The absolute level of interest rates is an important factor in bank profitability because of the carry trade in commercial banking. Here, whether banks admit it or not, a material amount of the return is driven off speculation of interest rates and liquidity.
Tag: Loan Pricing
For certain debt financing, banks are able to earn interest without paying federal, state and/or local taxes. These tax-exempt lending opportunities allow banks to offer much lower interest rates to qualified borrowers and create opportunities for community banks to structure very competitively priced loans to local tax-exempt entities.
One trick every bank lender should have up their sleeve is the ability to meet a client’s maturity and amortization targets but limit risk of the bank by adjusting the rate on a loan. This tactic is especially germane in today’s market as certain sectors, in certain cities, are likely reaching the end of their safety zone. In this article, we will take a quantitative look at this tactic and cover some case studies on how and when to apply this with the goal of making sure the customer gets what they want while the bank has a profitable loan on a risk-adjusted basis.
Research has demonstrated that companies do not sell their products or services evenly throughout the week, month, quarter or year. Instead, in many industries, success rates and failure rates fluctuate throughout periods. This stems from a number of reasons. Sales reps are motivated by quotas which must be achieved at the end of the month, quarter or year. Furthermore, clients are conditioned to expect a change in behavior from sales reps and come to expect disc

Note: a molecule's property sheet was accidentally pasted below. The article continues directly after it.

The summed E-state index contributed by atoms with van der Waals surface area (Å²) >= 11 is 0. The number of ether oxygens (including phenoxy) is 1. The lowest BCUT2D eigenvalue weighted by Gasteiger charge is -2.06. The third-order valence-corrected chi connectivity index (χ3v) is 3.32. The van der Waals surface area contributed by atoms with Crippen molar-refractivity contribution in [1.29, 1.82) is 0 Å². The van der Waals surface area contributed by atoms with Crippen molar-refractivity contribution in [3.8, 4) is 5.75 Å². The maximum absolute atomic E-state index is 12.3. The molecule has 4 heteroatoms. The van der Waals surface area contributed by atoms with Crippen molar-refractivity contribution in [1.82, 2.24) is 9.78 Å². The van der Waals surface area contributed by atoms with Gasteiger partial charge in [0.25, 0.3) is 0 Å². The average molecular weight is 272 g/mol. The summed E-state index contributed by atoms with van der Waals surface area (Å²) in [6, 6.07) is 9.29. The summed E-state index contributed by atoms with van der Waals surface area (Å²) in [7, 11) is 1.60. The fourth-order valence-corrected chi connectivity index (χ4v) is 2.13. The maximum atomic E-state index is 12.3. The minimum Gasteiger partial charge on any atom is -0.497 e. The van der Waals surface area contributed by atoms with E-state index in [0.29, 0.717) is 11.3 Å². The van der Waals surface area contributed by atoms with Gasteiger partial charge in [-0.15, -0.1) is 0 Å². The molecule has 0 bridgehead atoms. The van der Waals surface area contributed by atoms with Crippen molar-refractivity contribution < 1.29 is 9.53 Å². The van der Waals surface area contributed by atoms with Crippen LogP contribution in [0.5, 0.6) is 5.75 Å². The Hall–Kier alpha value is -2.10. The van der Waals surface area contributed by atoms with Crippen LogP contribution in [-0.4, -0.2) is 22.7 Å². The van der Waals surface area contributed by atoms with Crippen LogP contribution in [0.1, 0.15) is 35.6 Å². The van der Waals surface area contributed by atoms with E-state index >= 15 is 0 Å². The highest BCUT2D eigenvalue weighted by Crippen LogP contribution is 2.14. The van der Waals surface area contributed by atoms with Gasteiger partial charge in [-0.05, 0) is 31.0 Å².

Earlier this week, we discussed why community banks need more granularity in their credit grades in order to compete with more sophisticated banks (HERE). Our example focused on just the credit and loan loss allowances between a set of loans that were all rated with a credit grade four by one bank as we showed what happens over the course of a quarter when they have to compete. We stopped short on pricing, which is our topic today.
As we head into the second quarter, banks are reporting being slightly behind their commercial (C&I) and commercial real estate (CRE) loan budgets for 2017 by 3% to 10%. Higher short-term yields, the delayed evolution of President’s Trump economic agenda, and commercial real estate concentration regulatory pressure have all played a role. Pricing has remained steady over the first quarter in most markets with some major metro markets experiencing a slight decrease in pricing to the tune of two basis points.
We are at the ICBA 2017 Live convention in San Antonio, and there is nothing like a heated banking discussion over dinner with good bankers. We were comparing battle stories and the ever-important concept of loan pricing came up. Our banker friend lamented on the tight pricing in his territory and that his competition was pricing commercial loans 25 to 50bps below Prime.
We recently worked with a bank that was competing for a loan relationship. This initial credit opportunity with this client was just over $4.5mm.
Yesterday, many banks realized that the Federal Reserve Board of Governors’ H.15 website was no longer going to be the source for daily interest rates and indices. For decades, the “H15” screen was ubiquitous in banking and was the definitive place to get Libor/Eurodollar, Prime, Treasury, swap, mortgage and bond levels on a daily basis. Banks used these rates to price loans and deposits as well as to feed various models to include asset-liability (ALM), loan pricing, relationship profitability and funds transfer pricing (FTP) calculations.
If you got past the title it is likely that you care about the accuracy of your loan pricing more than the average banker. Banks have long ignored the variability around default risk and it is starting to be a problem, as with tighter spreads, there is now less room for error. While bankers solve for credit risk through taking loan loss reserves and through pricing, it is rare that a community banks takes into account default variability. Many large banks do and this article shows how community banks can gain about 80% accuracy through a simple methodology.